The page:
Wednesday, February 27, 2019

Lynne At the Foghorn Folk Club, 1964 by Lynne Viti: A Tribute to the Late Boston Poet Laureate Sam Cornish

The Late Boston Poet Laureate Sam Cornish

I recently met poet Lynne Viti at the Sam Cornish Memorial Reading at the New England Mobile Book Fair in Newton, MA. Both Viti and Cornish were both born and bred in Baltimore. Here she writes about an encounter with him back in 1964.

Lynne At the Foghorn Folk Club, 1964

Tall awkward boy, a transplant from Oregon,
always carried a beat-up paperback copy
of On the Road, strap-hanging on the # 3 bus
asks me, You like poetry? I nod,

he tells me, go hear this cat read his stuff.
Black dude, he’s real, man. Get there
before the show, before the folksingers,
down on West 22nd Street, you dig?

I want to roll my eyes at this farm kid from the west
who thinks he’s cool but I take note:
The Foghorn—I check the listings in the Baltimore Sun,
below the flicks, above the Gayety Burlesque ad.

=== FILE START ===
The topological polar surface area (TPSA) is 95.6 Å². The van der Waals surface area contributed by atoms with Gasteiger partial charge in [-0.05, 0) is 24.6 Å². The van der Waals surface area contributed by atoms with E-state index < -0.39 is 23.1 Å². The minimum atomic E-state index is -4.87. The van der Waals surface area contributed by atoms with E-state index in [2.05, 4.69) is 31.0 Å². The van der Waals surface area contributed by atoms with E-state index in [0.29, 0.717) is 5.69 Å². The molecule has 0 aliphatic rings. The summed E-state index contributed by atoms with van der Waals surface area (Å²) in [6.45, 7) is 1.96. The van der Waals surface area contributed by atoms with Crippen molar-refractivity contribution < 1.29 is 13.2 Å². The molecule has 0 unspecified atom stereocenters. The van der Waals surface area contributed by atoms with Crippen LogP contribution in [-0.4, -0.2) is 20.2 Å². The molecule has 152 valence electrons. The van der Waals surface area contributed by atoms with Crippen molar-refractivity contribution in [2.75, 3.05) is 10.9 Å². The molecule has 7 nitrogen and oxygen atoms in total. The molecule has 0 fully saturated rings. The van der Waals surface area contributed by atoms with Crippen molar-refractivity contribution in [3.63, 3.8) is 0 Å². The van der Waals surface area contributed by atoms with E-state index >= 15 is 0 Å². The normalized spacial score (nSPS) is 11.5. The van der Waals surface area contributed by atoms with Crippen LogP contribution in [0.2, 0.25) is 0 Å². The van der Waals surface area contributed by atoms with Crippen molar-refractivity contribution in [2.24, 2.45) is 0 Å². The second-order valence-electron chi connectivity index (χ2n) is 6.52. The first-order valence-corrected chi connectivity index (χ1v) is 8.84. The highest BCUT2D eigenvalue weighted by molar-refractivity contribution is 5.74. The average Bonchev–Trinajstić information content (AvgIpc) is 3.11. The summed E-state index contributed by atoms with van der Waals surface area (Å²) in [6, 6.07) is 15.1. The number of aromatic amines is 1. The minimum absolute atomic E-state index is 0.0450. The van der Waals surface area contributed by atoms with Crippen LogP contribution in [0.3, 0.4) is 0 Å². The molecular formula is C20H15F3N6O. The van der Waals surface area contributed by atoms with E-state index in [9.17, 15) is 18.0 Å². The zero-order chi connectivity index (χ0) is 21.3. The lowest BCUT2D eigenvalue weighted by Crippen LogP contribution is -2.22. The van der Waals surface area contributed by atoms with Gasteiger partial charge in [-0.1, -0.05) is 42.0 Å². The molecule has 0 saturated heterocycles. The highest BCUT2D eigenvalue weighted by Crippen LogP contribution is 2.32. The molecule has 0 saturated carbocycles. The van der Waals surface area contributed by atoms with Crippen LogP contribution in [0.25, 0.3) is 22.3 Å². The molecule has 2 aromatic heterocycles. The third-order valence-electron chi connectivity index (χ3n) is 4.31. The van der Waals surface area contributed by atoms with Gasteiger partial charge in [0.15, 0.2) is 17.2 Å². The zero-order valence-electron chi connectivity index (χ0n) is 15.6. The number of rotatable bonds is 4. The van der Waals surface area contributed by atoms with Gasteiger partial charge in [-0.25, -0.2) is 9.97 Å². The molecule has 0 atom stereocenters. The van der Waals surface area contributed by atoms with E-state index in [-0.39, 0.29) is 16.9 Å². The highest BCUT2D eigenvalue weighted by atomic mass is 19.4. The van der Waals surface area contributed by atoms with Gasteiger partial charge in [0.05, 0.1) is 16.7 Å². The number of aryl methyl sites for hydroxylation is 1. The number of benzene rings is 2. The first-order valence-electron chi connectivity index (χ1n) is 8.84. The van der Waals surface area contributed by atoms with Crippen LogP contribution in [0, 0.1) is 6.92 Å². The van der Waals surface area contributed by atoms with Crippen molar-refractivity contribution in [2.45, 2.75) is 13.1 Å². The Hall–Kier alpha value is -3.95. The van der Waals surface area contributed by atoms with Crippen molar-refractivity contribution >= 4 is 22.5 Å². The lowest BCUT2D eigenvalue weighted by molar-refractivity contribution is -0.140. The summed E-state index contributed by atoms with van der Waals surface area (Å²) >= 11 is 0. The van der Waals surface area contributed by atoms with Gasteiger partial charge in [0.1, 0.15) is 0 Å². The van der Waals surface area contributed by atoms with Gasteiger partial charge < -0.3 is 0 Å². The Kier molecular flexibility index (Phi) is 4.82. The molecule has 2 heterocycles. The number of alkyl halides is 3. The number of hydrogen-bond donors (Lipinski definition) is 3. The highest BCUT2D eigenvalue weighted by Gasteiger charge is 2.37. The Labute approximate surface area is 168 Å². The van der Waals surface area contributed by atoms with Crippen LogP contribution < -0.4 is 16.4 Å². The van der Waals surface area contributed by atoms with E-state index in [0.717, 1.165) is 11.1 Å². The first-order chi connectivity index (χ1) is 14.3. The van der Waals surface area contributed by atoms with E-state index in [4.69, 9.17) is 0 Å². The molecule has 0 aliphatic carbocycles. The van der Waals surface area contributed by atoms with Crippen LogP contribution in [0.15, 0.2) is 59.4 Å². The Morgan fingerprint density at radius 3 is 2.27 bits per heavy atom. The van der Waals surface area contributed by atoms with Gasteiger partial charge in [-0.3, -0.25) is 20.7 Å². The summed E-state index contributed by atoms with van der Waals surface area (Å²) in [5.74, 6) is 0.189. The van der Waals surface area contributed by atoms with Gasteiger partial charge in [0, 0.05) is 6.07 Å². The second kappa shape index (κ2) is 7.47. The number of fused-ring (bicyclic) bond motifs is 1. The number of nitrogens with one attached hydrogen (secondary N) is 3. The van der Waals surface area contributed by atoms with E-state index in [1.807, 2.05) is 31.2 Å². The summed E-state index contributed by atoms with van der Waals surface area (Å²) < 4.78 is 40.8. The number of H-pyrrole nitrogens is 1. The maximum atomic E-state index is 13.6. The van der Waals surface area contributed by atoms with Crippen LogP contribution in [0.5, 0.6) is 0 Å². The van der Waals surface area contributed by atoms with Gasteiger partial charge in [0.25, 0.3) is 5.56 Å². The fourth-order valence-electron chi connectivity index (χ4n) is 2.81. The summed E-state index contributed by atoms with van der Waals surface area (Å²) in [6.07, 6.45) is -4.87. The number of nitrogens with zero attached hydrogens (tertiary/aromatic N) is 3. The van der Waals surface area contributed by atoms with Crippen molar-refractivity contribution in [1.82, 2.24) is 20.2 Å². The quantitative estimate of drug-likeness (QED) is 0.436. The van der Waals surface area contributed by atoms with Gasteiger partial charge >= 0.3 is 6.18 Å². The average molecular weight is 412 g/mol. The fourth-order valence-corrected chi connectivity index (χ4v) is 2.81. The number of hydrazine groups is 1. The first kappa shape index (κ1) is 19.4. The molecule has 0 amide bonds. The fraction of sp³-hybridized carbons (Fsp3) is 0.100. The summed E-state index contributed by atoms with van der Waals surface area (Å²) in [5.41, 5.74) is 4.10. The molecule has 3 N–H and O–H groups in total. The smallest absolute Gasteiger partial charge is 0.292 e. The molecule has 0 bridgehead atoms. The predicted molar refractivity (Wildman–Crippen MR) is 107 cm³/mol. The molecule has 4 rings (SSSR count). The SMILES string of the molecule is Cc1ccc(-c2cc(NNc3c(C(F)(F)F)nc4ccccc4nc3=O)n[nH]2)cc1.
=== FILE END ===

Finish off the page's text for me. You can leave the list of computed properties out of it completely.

I tell my mother I’m going to a poetry reading,
as if in a college lecture hall, on a schoolnight.
I’m the youngest there. People sit around
Drinking beer or spiked cider—

A young man, bespectacled, dressed in brown corduroys,
crewneck sweater, steps onto the stage,
cheers and foot stomping greet him—he’s here to be heard
by the faithful. He recites his poems, declaims them.

I’ve never heard a poet, not in real life—the nuns
have played records of Dylan Thomas, of Eliot
in English class but nothing like this, a real
poet, not a dead white one—standing so near

I could shake his hand—he is mesmerizing,
he looks at us through thick eyeglasses,
he speaks in the vernacular.
I came for his poetry, and when he was done

I went home to make curfew. I didn’t
come for the guitars and banjos,
the mandolins and Woody Guthrie tunes.
I came for Sam Cornish. I came for the poetry.

--Lynne Viti

**** You can find out more about Lynne and her writing at:

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